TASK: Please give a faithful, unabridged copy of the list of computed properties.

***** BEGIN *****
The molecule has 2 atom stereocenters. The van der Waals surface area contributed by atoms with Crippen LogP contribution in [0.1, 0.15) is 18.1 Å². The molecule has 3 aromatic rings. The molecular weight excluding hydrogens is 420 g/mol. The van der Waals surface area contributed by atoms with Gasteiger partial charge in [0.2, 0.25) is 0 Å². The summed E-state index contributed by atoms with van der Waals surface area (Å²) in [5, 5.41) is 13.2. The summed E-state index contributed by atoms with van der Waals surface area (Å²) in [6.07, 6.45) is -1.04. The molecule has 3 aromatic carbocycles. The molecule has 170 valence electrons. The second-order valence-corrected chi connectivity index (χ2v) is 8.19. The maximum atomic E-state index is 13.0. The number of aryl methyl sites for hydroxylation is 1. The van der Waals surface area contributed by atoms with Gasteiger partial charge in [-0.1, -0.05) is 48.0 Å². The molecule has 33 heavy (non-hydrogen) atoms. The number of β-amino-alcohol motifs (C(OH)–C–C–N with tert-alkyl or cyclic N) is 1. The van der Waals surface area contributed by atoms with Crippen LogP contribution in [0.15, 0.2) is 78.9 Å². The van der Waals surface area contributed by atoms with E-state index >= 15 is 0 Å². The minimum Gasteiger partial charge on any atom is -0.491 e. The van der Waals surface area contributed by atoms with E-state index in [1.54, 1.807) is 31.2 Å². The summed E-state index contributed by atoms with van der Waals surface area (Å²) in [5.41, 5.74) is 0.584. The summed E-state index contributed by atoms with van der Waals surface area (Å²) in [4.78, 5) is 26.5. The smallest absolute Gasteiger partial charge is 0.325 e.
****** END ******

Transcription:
The molecule has 2 atom stereocenters. The van der Waals surface area contributed by atoms with Crippen LogP contribution in [0.1, 0.15) is 18.1 Å². The molecule has 3 aromatic rings. The molecular weight excluding hydrogens is 420 g/mol. The van der Waals surface area contributed by atoms with Gasteiger partial charge in [0.2, 0.25) is 0 Å². The summed E-state index contributed by atoms with van der Waals surface area (Å²) in [5, 5.41) is 13.2. The summed E-state index contributed by atoms with van der Waals surface area (Å²) in [6.07, 6.45) is -1.04. The molecule has 3 aromatic carbocycles. The molecule has 170 valence electrons. The second-order valence-corrected chi connectivity index (χ2v) is 8.19. The maximum atomic E-state index is 13.0. The number of aryl methyl sites for hydroxylation is 1. The van der Waals surface area contributed by atoms with Gasteiger partial charge in [-0.1, -0.05) is 48.0 Å². The molecule has 33 heavy (non-hydrogen) atoms. The number of β-amino-alcohol motifs (C(OH)–C–C–N with tert-alkyl or cyclic N) is 1. The van der Waals surface area contributed by atoms with Crippen LogP contribution in [0.15, 0.2) is 78.9 Å². The van der Waals surface area contributed by atoms with E-state index >= 15 is 0 Å². The minimum Gasteiger partial charge on any atom is -0.491 e. The van der Waals surface area contributed by atoms with E-state index in [1.54, 1.807) is 31.2 Å². The summed E-state index contributed by atoms with van der Waals surface area (Å²) in [5.41, 5.74) is 0.584. The summed E-state index contributed by atoms with van der Waals surface area (Å²) in [4.78, 5) is 26.5. The smallest absolute Gasteiger partial charge is 0.325 e.